The recession hit at the worst time possible. I literally have spent every penny in the coffers doing things like: reimbursing old lifetime subscribers (and yes, there are a couple of you still waiting on money), paying back the Apex Digest printer $12,000 (done, huzzah!), reprinting and reshipping stolen copies of I REMEMBER THE FUTURE (goodbye $600), replacing almost 90 USPS damaged ORGY OF SOULS hardcovers to Horror-Mall (goodbye $2000). I'm not asking for pity. This stuff happens to good people and bad. But stuff happening with the downturn in the economy has the Apex bank account crying for mercy.

What this means is that Apex Publications needs an influx of revenue. Quick.

What this means is that if you've ever thought of buying an Apex book, now would be a damn good time to do so.

The most effective, easiest and most fun way to pump some blood into Apex is to buy a book directly from our store. You get damn fine literature (and free media shipping if your order is $25 or more (applies to US orders only)).

If you're strapped of cash, then blog about our books or authors and try to coerce people into giving us a try.

I figure we need about $2500 in revenue over the next two weeks.

We're taking pre-orders on The Convent of the Pure by Sara M. Harvey, Open Your Eyes by Paul Jessup, and The Monster Within Idea by R. Thomas Riley.

Catacombs and Photographs by Brandy Schwan is now available and all pre-orders have been shipped.

All back issues of Apex Digest are half-priced.

Emphasis added by me.

Apex is a small publisher. The kind of publisher we'll all count on in the eBook future, so give them some sales love.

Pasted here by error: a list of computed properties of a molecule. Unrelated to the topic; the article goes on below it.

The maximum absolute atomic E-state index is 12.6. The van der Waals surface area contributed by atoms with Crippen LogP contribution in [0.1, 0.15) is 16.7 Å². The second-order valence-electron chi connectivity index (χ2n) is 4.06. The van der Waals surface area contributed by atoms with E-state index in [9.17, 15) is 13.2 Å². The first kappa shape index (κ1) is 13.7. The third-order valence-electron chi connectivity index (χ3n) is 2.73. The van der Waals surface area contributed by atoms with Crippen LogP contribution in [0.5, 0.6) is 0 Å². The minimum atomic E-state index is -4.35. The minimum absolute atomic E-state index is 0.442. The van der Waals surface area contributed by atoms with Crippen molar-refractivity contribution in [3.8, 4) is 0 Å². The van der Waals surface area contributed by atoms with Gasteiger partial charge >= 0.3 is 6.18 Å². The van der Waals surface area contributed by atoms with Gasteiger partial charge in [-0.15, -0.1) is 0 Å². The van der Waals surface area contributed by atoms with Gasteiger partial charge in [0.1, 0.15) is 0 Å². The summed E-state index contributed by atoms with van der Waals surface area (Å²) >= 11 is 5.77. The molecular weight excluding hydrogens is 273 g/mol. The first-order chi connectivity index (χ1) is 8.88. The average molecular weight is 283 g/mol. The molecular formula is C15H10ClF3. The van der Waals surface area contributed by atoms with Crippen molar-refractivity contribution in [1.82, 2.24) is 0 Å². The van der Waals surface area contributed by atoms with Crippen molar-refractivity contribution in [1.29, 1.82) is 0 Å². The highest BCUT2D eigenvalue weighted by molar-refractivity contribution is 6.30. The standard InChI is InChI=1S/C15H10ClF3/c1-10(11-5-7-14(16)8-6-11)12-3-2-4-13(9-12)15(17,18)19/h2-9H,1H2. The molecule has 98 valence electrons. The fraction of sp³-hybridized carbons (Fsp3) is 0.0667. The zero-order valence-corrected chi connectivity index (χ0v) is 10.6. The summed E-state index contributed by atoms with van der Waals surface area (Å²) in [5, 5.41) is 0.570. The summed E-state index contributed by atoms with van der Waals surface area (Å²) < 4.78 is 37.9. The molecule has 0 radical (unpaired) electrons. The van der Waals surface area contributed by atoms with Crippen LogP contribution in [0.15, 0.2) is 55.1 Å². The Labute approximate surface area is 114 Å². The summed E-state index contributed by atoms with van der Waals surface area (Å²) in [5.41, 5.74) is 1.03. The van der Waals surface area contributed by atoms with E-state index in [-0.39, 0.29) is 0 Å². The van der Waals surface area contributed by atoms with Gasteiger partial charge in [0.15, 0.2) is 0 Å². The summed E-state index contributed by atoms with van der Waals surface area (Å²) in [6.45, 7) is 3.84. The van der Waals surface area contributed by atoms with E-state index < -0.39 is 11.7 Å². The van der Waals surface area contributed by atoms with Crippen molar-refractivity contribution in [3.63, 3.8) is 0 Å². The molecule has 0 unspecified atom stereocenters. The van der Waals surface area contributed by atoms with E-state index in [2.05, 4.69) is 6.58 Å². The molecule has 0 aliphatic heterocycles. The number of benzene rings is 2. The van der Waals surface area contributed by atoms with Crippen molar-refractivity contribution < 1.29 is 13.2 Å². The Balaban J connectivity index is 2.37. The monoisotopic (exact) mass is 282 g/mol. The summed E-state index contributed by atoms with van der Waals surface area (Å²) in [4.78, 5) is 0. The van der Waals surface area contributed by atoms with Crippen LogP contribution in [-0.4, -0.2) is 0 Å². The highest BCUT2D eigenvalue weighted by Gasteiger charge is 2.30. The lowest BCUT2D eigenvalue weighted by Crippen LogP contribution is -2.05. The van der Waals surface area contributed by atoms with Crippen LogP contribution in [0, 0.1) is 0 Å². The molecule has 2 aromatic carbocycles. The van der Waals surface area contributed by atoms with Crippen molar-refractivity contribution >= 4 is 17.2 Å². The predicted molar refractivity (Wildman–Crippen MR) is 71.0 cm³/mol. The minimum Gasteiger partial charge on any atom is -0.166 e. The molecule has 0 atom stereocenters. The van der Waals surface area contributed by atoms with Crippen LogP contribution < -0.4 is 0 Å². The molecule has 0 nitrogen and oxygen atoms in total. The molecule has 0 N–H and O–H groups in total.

Apex Book Company store
Apex Book company eBooks at Fictionwise (which look to be mostly DRM free as well as being in lots of formats -- including Sony Reader!)

Saturday, December 27, 2008

Reference: Public Libraries And eBooks

The fine folks over at MobileRead have put together a wiki for public libraries that offer eBooks.

I live in New York City, so I don't have to pay the $100/year fee to get an NYPL card.

Suck it up, baby!

Besides, for that $100 fee, you are competing against my domestic borrowing rights!

I hate you for doing that. You know that, don't you?

The Zero-Gravity Toilet Of Adobe DRMed ePub

There's a classic shot in the movie 2001: A Space Odyssey when the main character has to first consult instructions on how to use a zero-gravity toilet:

Imagine having to through all that!

And yet -- there is something actually worse than that.

It's the instructions on how to go about using Adobe DRMed ePub eBooks!

Here are the Zero-Gravity toilet instructions:

Now contrast the amount of text there to instructions for using Adobe DRMed ePub:

Can you imagine the poor technically unsophisticated schmo having to deal with all that?

"For God's sake, all I want to do is read eBooks!!!"

Really, it turns out it's easier to take a shit in space than to deal with Adobe DRMed ePub eBooks!

Micro Fondle 2: ECTACO jetBook eBook Reader

Ever since ECTACO emailed me about upcoming ePub capability for its jetBook eBook reader, I've gotten a renewed interest in it.

So yesterday morning, since I was in the area anyway, I made it a point to stop in at J&R to give it yet another fondle. This did not put me in good stead with the hapless salesman, who had to cycle through all four display models (in colors red, black, white, and gray!) to find the one that had a charge on its battery! As it turned out, he had to plug it into AC for a moment to get one to work.

All of what follows is from my memory. I didn't take notes and I didn't pull out the crapcam (I was feeling sorry for the salesman!). The above photo is from the original micro fondle.

Again: the hardware is just solid. Even though the case is all plastic, it has a thick, industrial-like feel to it. Not any part of it feels cheap or flimsy. The casing has a pebbled finish, so it's not likely to easily slip out of the hand. All of the buttons feel solid and do not wobble.

Also again: in direct-lighting conditions, the backlight-less LCD screen can be mistaken for eInk -- except, being LCD, there is no flashing when turning pages.